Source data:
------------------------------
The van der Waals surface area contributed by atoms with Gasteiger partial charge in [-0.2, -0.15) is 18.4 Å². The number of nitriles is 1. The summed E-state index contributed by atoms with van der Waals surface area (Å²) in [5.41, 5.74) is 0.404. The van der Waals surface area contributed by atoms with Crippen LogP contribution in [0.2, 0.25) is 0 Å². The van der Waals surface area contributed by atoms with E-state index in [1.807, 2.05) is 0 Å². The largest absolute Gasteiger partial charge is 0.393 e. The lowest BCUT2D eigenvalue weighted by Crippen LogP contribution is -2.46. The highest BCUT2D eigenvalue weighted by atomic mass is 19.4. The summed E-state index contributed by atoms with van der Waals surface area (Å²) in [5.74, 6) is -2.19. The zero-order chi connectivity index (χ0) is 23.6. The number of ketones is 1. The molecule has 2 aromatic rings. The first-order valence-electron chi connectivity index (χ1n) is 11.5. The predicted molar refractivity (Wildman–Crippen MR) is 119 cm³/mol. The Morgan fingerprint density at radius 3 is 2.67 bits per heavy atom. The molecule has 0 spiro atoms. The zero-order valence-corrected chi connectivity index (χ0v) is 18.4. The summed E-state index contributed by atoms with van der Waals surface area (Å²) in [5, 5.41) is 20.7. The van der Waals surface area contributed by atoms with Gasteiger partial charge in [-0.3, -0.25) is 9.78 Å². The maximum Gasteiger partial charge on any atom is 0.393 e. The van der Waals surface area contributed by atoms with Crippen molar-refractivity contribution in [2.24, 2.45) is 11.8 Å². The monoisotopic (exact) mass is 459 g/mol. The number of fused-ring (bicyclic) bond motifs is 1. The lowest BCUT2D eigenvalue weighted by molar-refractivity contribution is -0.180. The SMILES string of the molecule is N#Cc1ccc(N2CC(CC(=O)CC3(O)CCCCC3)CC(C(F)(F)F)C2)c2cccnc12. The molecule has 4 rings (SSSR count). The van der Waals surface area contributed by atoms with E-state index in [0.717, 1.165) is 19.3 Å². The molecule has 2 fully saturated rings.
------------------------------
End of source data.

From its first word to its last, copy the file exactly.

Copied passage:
The van der Waals surface area contributed by atoms with Gasteiger partial charge in [-0.2, -0.15) is 18.4 Å². The number of nitriles is 1. The summed E-state index contributed by atoms with van der Waals surface area (Å²) in [5.41, 5.74) is 0.404. The van der Waals surface area contributed by atoms with Crippen LogP contribution in [0.2, 0.25) is 0 Å². The van der Waals surface area contributed by atoms with E-state index in [1.807, 2.05) is 0 Å². The largest absolute Gasteiger partial charge is 0.393 e. The lowest BCUT2D eigenvalue weighted by Crippen LogP contribution is -2.46. The highest BCUT2D eigenvalue weighted by atomic mass is 19.4. The summed E-state index contributed by atoms with van der Waals surface area (Å²) in [5.74, 6) is -2.19. The zero-order chi connectivity index (χ0) is 23.6. The number of ketones is 1. The molecule has 2 aromatic rings. The first-order valence-electron chi connectivity index (χ1n) is 11.5. The predicted molar refractivity (Wildman–Crippen MR) is 119 cm³/mol. The Morgan fingerprint density at radius 3 is 2.67 bits per heavy atom. The molecule has 0 spiro atoms. The zero-order valence-corrected chi connectivity index (χ0v) is 18.4. The summed E-state index contributed by atoms with van der Waals surface area (Å²) in [5, 5.41) is 20.7. The van der Waals surface area contributed by atoms with Gasteiger partial charge in [-0.3, -0.25) is 9.78 Å². The maximum Gasteiger partial charge on any atom is 0.393 e. The van der Waals surface area contributed by atoms with Crippen molar-refractivity contribution in [2.24, 2.45) is 11.8 Å². The monoisotopic (exact) mass is 459 g/mol. The number of fused-ring (bicyclic) bond motifs is 1. The lowest BCUT2D eigenvalue weighted by molar-refractivity contribution is -0.180. The SMILES string of the molecule is N#Cc1ccc(N2CC(CC(=O)CC3(O)CCCCC3)CC(C(F)(F)F)C2)c2cccnc12. The molecule has 4 rings (SSSR count). The van der Waals surface area contributed by atoms with E-state index in [0.717, 1.165) is 19.3 Å². The molecule has 2 fully saturated rings.